- Light, Human Evolution, and the Palaeolithic
- The Role of Darkness in Ancient Greek Religion and Religious Practice
- Darkness and the Imagination: The Role of Environment in the Development of Spiritual Beliefs
- Rediscovering the Winter Solstice Alignment at Newgrange, Ireland
- Light and Shadow Effects in Megalithic Monuments in the Iberian Peninsula
- Sunlight, Divination, and the Dead in Aegean Ritual Tradition
- Illuminating Triangulations: Moonlight and the Mississippian World
- The Chacoan World: Light and Shadow, Stone and Sky
- Animate Shadows of Bears and Giants
- The Beautiful Face of Ra: The Role of Sunlight in the Architecture of Ancient Egypt
- The Handling of Light: Its Effect on Form and Space in the Greek Temple and the Byzantine Church
- In Visible Presence: The Role of Light in Shaping Religious Atmospheres
- Lighting in Muslim and Christian Religious Buildings: A Comparative Study
- Prehistoric Light in the Air: Celestial Symbols of the Bronze Age
- Phenomenology of Light: The Glitter of Salvation in Bessarion’s Cross
- The Light of the Flame: Use and Symbolism of Light and Lighting Devices in Traditional Greek Culture
- Encountering Photoamulets and the Use of Apotropaic Light in Late Antiquity
- Visibility, Privacy, and Missing Windows: Lighting Domestic Space in Ancient Mesopotamia
- Lighting the Good Life: The Role of Light in the Aristocratic Housing System duringLate Antiquity
- Thirty Days of Night: The Role of Light and Shadow in Inuit Architecture, North of the Arctic Circle
- Household Consumption of Artificial Light at Pompeii
- Industrializing Light: The Development and Deployment of Artificial Lighting in Early Factories
- Materializing Light, Making Worlds: Optical Image Projection within the Megalithic Passage Tombs of Britain and Ireland
- Lighting in Reconstructed Contexts: Experiential Archaeology with Pyrotechnologies
- Çatalhöyük: A Study of Light and Darkness—A Photo-essay
- Light and its Interaction with Antiquities and Works of Art: A Conservator’s Perspective
- Lighting and Museum Exhibits
- Modalities of Meaning: Light and Shadow in Archaeological Images
- Reconstructing Artificial Light in Ancient Greece
- The Eleusinian Projector: The Hierophant’s Optical Method of Conjuring the Goddess
- Constructing the Invisible: Light and Darkness in the Topography of Hades
Abstract and Keywords
The distinctive architecture of Neolithic passage tombs reproduces the fundamental format of a camera obscura. Could Neolithic people have projected animated images of the outside world into the chambers of these monuments? Fieldwork in Wales and Scotland reveals that the methods required to generate optical projections inside passage tombs are straightforward and do not require a lens. At those sites that feature a solar alignment it is possible to project an enlarged disc of the sun into the chamber, while the landscape is visible within others. Some of the most distinctive effects featured projections of people; spectral human figures that moved through the monument, or even appeared to emerge from the walls. These phenomena are striking to witnesses in the present day. In the Neolithic, such intense multisensory events might have transformed passage tombs into places where people engaged with spectacular and otherworldly experiences.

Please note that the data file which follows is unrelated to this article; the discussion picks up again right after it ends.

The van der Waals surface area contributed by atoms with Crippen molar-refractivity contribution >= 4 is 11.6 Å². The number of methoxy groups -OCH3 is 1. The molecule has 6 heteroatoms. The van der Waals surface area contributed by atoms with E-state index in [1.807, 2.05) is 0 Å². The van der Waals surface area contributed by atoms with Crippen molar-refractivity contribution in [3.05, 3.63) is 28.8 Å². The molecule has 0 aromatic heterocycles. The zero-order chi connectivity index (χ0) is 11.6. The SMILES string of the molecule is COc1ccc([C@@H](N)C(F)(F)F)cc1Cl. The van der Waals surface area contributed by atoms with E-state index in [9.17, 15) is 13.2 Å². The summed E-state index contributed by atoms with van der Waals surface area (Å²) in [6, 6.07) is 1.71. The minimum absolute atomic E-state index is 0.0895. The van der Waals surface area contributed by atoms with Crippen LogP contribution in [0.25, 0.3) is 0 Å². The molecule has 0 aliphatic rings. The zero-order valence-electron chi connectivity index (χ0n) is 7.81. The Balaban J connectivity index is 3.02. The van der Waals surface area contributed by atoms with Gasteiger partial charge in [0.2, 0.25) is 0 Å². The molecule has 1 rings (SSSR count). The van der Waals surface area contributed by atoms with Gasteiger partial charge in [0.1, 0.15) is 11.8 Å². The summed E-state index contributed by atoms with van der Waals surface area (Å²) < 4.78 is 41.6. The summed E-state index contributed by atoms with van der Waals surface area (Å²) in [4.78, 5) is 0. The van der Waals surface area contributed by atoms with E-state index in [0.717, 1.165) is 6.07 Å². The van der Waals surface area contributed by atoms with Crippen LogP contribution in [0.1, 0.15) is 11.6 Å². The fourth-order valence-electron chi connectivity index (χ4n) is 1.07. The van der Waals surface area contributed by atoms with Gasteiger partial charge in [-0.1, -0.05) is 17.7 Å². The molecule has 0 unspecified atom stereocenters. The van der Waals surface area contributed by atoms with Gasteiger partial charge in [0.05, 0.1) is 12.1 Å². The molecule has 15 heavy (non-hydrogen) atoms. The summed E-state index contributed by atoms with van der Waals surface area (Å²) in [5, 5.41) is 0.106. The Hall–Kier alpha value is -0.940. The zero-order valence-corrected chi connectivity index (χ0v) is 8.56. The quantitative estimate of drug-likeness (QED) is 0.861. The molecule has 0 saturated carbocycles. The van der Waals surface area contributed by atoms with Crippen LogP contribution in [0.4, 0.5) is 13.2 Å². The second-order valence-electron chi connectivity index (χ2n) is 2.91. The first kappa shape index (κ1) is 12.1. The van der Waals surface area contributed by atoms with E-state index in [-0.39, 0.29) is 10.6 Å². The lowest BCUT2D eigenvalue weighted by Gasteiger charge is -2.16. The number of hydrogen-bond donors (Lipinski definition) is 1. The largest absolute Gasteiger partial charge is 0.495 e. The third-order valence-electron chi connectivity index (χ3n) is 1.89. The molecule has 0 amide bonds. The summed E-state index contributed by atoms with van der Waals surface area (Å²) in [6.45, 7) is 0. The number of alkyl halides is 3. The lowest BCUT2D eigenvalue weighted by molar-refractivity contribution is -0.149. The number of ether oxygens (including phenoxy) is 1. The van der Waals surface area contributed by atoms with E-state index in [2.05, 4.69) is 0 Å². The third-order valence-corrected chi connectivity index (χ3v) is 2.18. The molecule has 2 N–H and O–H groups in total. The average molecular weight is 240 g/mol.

Aaron is an archaeologist who specialises in the Neolithic and Bronze Age, with a focus upon monuments, landscape and sensory experience. Since completing a doctorate in 2000 he has collaborated upon numerous research projects and excavations, from stone circles to rock art. His study of the acoustic qualities of megalithic sites has received international recognition. Aaron is Creative Director in the heritage consultancy Monumental, and an Honorary Fellow in the Department of Archaeology at Durham University. For further information: www.aaronwatson.co.uk.
Ronnie is an artist and archaeologist who explores the visual character of Neolithic and Bronze Age monuments and landscape through fieldwork, painting and photography. Since Graduating from Glasgow School of Art in 1966 he has been a Teacher of Art and Design in schools in Glasgow and Principle Teacher at Nairn Academy. He has worked in Orkney and across the Scottish mainland for GUARD and the National Trust for Scotland, collaborated upon many field projects at sites ranging from Neolithic houses to rock art, and has directed excavations at Bronze Age cairns. In 2007 Ronnie completed an MA in archaeology at Aberdeen University, focusing upon a four-year investigation into the experience of light within the Clava Cairns near Inverness.
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